Some cookies, nut spreads, granola bars, gram crackers, even some of the ok-with-freezing cheese products (“smoked” cheese balls?) and canned oysters/clams are a major morale boost. Jerky, too. Oooh, or some of those “tuna salad in a pouch” things, they’re nice on crackers.

      Plus a few blankets, a sleeping bag, can opener, if you’ve got a big vehicle one or two of those folding chairs…. finding an ice chest to pack it all in gives you the dual use of being able to keep frozen stuff frozen if you go shopping. Right now ours are in file boxes to allow stacking synergy with the baby supplies.

      • I put together 72 hr grab and go kits: the are 5 gal buckets with single serve canned goods, condiments, sterno and instant coffee, etc,etc. I change out the near-expired stuff each year, and it has the added benefit of making sure that I have lunch materials for January and February.
        I do think that folding chairs in the car is a must. I’m too old to squat and too finicky to sit in the mud.

  14. The thought occurred to me a few days ago that Barack Obama is now acting like a total political whore—and it’s actually a big step forward for him, compared to his previous unwillingness to get his hands dirty with actual compromises. A shame he’s not any better at it, but he’s starting late.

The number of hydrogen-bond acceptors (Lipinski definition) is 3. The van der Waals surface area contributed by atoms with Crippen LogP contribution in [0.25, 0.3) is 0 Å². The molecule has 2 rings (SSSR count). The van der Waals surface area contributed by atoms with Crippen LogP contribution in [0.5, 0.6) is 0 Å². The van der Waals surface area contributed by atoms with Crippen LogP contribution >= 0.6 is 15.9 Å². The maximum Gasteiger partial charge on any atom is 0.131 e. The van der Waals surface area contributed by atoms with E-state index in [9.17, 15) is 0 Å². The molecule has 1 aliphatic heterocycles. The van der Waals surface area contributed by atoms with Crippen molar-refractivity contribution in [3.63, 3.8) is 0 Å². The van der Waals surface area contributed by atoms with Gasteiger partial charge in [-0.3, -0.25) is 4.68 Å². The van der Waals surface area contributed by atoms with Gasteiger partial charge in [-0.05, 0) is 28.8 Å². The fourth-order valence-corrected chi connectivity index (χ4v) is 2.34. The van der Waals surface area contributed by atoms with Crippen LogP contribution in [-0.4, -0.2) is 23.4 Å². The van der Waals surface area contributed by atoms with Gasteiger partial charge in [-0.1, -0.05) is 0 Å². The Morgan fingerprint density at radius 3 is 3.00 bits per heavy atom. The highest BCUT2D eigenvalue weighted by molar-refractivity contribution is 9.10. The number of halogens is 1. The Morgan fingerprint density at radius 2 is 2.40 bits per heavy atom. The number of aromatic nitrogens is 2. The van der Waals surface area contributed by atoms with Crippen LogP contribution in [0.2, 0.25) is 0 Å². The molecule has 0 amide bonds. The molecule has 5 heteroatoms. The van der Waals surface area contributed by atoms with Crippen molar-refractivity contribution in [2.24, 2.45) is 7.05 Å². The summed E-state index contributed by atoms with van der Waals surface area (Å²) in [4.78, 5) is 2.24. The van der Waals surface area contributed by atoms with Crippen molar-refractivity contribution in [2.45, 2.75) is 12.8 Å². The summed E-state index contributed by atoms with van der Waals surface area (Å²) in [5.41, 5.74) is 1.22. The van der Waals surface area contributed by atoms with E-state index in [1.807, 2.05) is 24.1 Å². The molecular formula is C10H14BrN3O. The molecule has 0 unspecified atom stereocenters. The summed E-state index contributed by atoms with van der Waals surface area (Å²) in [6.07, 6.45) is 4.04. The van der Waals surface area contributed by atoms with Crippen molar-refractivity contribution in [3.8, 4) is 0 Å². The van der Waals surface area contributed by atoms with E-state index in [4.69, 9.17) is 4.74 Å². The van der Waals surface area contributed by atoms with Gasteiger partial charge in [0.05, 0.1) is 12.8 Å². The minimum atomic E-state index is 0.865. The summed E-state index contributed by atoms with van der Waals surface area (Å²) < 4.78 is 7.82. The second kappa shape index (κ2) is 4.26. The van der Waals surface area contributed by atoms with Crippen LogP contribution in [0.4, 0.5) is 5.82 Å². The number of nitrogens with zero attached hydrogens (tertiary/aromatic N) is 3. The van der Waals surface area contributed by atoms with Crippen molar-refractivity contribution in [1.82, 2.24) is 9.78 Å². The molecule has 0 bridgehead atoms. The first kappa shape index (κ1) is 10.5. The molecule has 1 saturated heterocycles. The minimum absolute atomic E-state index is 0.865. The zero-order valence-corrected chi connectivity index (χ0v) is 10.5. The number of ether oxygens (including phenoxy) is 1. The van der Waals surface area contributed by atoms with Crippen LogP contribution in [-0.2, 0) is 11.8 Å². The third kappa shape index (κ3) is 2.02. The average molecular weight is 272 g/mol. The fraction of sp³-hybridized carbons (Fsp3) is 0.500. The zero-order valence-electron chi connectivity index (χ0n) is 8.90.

I’ve been debating whether to go ahead and sign up for a low end insurance policy, or just pay the fine at the end of 2014. But with the way the administration has been thrashing around it’s starting to look as if they won’t actually enforce the mandate—because even if they try they’ll have several million people to collect it from. So I may just take my chances next year.

    • I strongly recommend making your decision on health insurance coverage without regard to Obamacare mandates. Under recent “rulings” by HHS nobody who fails to buy such insurance will be penalized because of the “hardship” provision which has now been interpreted out of all sense of meaning. Even before that, the only way a penalty could be levied against you for not having insurance was if you made the mistake of overpaying your anticipated taxes, thus triggering a refund from which the IRS would withhold the penalty. No refund for overpayment of anticipated taxes, no penalty levied.

      As always, check reliable sources (good luck) for legal opinions, but there has been pretty good coverage (to my ill-informed eyes) at Powerline, (visit linked post for embedded links):
      Reynolds on Obamacare standing
      When the Obama administration unveiled one of its improvisations in Obamacare last week, HHS posted a handy cheat sheet. The cheat sheet summarized regulations promulgated by the Department. In his Forbes column “Government takeover,” Avik Roy posted a link to the regulations (interim final rule) here.